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The Islamophobia card remains in play

Why Evolution Is True

As I’ve said many times before, the word “Islamophobia” has been grossly misused to mean “hatred or fear of Muslims”. But look—the word is  “ISLAMophobia”, not “MUSLIMophobia”! And there are many who do have that latter form of bigotry, including the front-runner for the Republican Presidential nomination, Donald Trump. Trump is a “Muslimophobe.”  The term “Islamophobia” is all too often used to characterize those not who dislike Muslims, but who dislike the ideology that drives many of them to perform either terrorist acts or oppressive behaviors, like the subjugation of women and the demonization of gays. While demonization of Muslims as a group is unjustified bigotry, criticism of Islam—whether you agree with it or not—is justifiable free speech, and a dialogue worth having.

Nevertheless, there are those who consider any criticism of Islam itself as “Islamophobia,” using that term to dismiss such discussion as a kind of bigotry. Religion, they say, has little or nothing to do with…

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St. Petersburg: food

Why Evolution Is True

Since I was in St. Petersburg for only about ten days, and five of those were at a scientific meeting, I can’t say that I’m deeply acquainted with Russian food.  What I did have I enjoyed very much, but what I’m presenting is just an eclectic selection of pictures of what I ate, or what I saw.

First, two places I did not eat, but which you’ll want to see anyway:

The menu (in Soviet Russia, the cheeseburger noms you):

The plush chicken was advertising some chicken restaurant next door:

The St. Petersburg equivalent of McDonald’s is “Teremok,” a chain that specializes in blini, or Russian crepes.  They also have kasha, or buckwheat porridge, and kvass, a lightly alcoholic drink I’ve mentioned before, which is made from fermented rye bread.  The food at Teremok is very good, and I ate there several times during my perambulations…

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Cooking & Travelling in South-West France, by Stephanie Alexander

ANZ LitLovers LitBlog

Cooking and Travelling in South-west FranceLast year year when The Spouse and I were expecting to spend some time in Cognac in the south-west of France north of Bordeaux, as usual I did some reading to enhance my understanding of the culture and history of the places I hoped to be visiting.  My choice of book had been a little different to the usual travel guides:  I read Cooking & Travelling in South-West France by the inimitable Stephanie Alexander, and I wrote this review, intending to post it once we were in situ.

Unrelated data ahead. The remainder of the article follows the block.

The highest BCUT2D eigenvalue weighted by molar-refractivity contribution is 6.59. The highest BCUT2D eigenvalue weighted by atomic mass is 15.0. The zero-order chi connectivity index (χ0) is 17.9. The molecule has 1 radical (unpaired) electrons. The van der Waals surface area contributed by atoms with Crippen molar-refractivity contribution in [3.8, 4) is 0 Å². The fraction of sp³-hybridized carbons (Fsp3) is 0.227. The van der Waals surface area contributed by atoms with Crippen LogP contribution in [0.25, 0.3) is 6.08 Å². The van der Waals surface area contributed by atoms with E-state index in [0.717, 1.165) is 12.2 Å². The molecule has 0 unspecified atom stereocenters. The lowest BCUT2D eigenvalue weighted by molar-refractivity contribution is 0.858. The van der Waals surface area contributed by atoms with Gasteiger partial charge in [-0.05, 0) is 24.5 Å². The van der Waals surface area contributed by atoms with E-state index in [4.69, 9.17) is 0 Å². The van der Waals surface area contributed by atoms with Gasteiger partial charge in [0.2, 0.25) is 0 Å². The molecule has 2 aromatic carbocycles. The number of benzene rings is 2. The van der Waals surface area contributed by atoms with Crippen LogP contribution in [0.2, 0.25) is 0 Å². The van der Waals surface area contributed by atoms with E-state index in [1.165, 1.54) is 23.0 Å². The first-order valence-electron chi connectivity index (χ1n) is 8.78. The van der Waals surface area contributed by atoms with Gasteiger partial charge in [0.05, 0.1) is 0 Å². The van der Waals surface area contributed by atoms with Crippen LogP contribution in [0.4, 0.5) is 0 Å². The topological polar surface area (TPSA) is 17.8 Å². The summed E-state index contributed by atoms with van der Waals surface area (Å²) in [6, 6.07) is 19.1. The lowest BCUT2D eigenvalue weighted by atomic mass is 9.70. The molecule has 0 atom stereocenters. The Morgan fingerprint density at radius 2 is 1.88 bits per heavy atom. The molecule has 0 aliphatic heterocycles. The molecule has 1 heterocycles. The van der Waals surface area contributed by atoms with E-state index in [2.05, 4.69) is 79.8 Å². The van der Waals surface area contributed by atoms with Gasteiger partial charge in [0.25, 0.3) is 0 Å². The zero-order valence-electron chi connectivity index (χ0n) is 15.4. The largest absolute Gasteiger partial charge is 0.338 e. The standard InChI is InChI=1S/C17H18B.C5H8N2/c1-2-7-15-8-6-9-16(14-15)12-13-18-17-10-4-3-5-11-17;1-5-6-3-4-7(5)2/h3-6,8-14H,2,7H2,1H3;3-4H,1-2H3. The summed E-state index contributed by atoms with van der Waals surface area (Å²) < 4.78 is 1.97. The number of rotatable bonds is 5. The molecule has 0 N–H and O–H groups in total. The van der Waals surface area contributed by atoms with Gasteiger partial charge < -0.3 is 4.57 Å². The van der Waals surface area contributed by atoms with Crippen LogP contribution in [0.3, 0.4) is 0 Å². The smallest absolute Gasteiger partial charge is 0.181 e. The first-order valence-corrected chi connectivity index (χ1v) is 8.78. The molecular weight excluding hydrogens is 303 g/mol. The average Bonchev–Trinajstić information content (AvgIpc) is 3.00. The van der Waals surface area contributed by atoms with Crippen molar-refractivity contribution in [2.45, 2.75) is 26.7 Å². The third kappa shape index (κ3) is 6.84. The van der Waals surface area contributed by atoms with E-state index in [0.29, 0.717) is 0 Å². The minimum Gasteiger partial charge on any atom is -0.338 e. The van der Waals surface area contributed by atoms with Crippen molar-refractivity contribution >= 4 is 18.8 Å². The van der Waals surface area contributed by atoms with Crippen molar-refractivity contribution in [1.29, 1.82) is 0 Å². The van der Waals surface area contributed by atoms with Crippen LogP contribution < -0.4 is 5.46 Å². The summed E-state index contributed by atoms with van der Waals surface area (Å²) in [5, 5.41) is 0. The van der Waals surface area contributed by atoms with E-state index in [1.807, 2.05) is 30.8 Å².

Well, as regular readers know, the trip was aborted when my father was gravely ill.  I never got to Cognac, and all I saw of Paris was the railway station and the airport as we dashed back from Brussels.  And I forgot all about this review, which has been lurking amongst a collection of drafts ever since…

Most Australians know Stephanie…

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Let sleeping tigers lie!

Why Evolution Is True

This video of one tiger waking up another, with a reaction by foreign visitors, was taken at the Dublin Zoo and posted on YouTube April 9. It already has nearly a million views.

Listen to those roars!

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Readers’ wildlife photos

Why Evolution Is True

I suspect there will be a lot of biology posts today, so we’ll have a shorter version of RWPs, but not a lesser one, for these are bird photos by the estimable Colin Franks (photography site here, Facebook page here, Instagram page here).

Northern Pygmy Owl  (Glaucidium gnoma):

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Short-eared Owl (Asio flammeus):

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Northern Harrier (Circus cyaneus):

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Dunlin (Calidris alpine):

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Common Merganser – female  (Mergus merganser):

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Ring-necked Duck  (Aythya collaris):

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Freedom of speech: Salman Rushdie on American students, and the latest list of “banned” books